Will the big red barn on the corner of Planebrook and Swedesford in East Whiteland rise again? In February I was wondering the fate of this really big, red barn, and look at what I snapped yesterday:
So nice to see since an apparent adaptive reuse in progress, especially East Whiteland seems to have preservation issues (as in actually seeing that things are preserved).
Things I do not like in East Whiteland right now include the closing of the movie theater in Frazer for a used car or car dealership, the replacement adult whatever toy store next to the King Street Grill, the closing of Newbury Gifts in May and the Wedding Touch closing on April 27th.
The commercial district of East Whiteland along Lancaster Avenue is a hodge podge, and if they cared, it could at least look better. If all these “high end” stores are either in the Vahalla know as Uptown Worthington (whose advertising on their website is well worth mocking it is so absurd) or coming to Uptown Worthington, hello, has anyone looked at Route 30 as it runs through East Whiteland? What is decent is drowned out by seriously ugly so why not improve it? Why not attempt to attract other than car dealerships, mobile home parks, self storage and adult novelty stores? And yes I know those aren’t the ONLY things along Route 30 in East Whiteland, but that is what the public perception is.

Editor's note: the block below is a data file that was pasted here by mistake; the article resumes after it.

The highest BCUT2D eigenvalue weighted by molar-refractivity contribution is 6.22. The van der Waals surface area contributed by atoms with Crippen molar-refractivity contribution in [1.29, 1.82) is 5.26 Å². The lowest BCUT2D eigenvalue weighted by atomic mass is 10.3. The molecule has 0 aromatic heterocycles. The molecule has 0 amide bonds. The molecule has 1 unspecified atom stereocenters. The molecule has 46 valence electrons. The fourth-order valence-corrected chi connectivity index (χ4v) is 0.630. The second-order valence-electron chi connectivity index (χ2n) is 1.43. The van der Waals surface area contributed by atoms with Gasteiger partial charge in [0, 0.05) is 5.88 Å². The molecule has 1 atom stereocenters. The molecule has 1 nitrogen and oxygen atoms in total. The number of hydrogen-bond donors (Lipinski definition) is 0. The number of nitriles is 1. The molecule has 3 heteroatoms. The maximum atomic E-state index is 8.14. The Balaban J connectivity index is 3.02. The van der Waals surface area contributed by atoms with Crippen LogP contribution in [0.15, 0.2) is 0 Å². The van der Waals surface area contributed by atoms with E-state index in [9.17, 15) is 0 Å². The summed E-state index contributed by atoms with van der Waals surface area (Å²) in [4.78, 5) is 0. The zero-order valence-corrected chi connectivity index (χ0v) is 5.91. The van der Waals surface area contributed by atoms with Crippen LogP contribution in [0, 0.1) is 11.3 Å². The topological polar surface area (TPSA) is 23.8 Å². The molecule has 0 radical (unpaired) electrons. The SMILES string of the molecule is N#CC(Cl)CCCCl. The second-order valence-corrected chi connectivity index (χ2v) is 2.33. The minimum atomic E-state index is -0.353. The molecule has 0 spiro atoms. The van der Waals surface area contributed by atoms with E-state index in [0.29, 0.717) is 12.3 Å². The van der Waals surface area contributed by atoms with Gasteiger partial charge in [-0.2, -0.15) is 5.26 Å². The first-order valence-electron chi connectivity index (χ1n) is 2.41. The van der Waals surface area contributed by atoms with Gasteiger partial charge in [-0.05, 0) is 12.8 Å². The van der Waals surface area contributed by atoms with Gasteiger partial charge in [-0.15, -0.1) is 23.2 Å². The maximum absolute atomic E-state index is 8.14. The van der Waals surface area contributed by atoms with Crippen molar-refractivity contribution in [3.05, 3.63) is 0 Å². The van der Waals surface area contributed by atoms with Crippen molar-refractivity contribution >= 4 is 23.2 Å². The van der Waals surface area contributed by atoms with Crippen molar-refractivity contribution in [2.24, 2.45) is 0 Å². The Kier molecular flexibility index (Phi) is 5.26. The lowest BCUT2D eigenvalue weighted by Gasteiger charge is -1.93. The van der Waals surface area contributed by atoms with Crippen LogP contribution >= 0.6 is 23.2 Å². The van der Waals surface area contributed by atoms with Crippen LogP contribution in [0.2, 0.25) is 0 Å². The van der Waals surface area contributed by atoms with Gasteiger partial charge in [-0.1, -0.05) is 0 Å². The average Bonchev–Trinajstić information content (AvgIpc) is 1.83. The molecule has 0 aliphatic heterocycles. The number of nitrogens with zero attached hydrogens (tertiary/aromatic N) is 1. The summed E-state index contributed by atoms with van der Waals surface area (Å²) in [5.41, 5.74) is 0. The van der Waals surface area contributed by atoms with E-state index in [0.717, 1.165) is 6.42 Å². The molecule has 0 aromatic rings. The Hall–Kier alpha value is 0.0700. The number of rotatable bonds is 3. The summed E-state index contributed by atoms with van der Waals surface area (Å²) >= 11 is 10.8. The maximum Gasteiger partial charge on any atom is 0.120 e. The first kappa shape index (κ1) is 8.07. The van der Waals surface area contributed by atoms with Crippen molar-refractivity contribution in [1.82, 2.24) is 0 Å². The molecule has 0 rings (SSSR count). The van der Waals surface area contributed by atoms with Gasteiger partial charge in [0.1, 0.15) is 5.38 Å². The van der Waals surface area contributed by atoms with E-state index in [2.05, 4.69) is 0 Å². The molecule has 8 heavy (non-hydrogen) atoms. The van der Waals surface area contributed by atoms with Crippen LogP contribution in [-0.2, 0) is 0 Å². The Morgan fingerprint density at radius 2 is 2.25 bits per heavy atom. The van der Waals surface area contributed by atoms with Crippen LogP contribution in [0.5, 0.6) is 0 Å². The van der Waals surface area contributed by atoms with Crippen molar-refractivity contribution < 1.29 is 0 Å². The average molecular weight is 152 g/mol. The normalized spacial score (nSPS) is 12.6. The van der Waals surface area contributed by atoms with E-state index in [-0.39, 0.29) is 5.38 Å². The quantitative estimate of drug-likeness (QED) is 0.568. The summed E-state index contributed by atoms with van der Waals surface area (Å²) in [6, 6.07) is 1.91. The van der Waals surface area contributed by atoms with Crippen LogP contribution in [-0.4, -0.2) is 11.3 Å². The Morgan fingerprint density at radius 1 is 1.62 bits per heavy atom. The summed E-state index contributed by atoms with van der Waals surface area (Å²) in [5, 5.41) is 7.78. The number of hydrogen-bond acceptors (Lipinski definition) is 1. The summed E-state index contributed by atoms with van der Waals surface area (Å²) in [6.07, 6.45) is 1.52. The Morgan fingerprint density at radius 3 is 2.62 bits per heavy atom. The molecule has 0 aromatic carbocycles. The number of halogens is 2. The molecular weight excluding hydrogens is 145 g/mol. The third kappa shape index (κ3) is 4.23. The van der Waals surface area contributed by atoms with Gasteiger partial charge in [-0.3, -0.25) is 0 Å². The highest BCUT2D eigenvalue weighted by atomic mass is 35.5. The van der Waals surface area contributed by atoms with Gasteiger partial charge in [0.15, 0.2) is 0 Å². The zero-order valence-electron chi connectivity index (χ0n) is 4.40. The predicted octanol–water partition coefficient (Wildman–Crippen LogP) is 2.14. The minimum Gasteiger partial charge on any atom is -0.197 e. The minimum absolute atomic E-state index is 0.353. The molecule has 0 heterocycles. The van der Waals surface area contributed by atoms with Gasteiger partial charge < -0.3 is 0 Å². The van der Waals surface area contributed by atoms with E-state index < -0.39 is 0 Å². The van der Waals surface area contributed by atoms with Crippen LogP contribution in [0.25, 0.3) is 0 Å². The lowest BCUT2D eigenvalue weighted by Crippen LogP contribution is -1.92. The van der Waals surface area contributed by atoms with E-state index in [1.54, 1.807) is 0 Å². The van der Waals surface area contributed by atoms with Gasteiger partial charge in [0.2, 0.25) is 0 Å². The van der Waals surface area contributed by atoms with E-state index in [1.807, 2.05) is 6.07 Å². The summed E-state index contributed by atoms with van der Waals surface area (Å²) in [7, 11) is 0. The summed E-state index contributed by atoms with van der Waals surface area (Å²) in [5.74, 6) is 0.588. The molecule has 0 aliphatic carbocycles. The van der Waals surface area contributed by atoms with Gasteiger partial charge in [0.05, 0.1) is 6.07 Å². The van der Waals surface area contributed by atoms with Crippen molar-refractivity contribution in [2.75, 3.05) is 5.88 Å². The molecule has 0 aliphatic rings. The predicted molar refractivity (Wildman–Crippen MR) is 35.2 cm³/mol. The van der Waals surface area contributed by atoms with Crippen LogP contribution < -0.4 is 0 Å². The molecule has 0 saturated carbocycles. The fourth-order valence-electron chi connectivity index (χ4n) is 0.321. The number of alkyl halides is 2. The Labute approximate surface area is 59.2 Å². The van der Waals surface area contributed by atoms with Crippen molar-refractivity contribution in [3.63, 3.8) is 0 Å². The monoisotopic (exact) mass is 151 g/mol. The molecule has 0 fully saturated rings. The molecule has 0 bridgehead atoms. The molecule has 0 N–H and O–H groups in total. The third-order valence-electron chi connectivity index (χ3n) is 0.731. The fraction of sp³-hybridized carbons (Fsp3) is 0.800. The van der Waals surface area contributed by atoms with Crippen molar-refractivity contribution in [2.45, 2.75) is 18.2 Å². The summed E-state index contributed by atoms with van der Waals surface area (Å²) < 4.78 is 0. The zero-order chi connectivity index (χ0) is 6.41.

Soon Uptown Worthington will be as crowded as Mall World in Exton so why not start thinking about giving people attractive shopping alternatives and fix it up on Route 30? To me it just seems to be common sense to draw on the popularity of Uptown Worthington and Mall World in Exton and to make the in-between look better and have stores people would like to patronize, preferably independent retailers and not more big box stores. I am not saying some new urbanist fairy tale of a walkable business district (it would never happen safely here), but a more cohesive and better looking few miles.
I would also really appreciate it if Whitelands Chiropractic on the corner of Church and Lancaster in Frazer would trim the complete bent elbow of hedges so drivers could see better from both roads.
Business districts are important. Uniformity and neatness and design of business districts are equally important.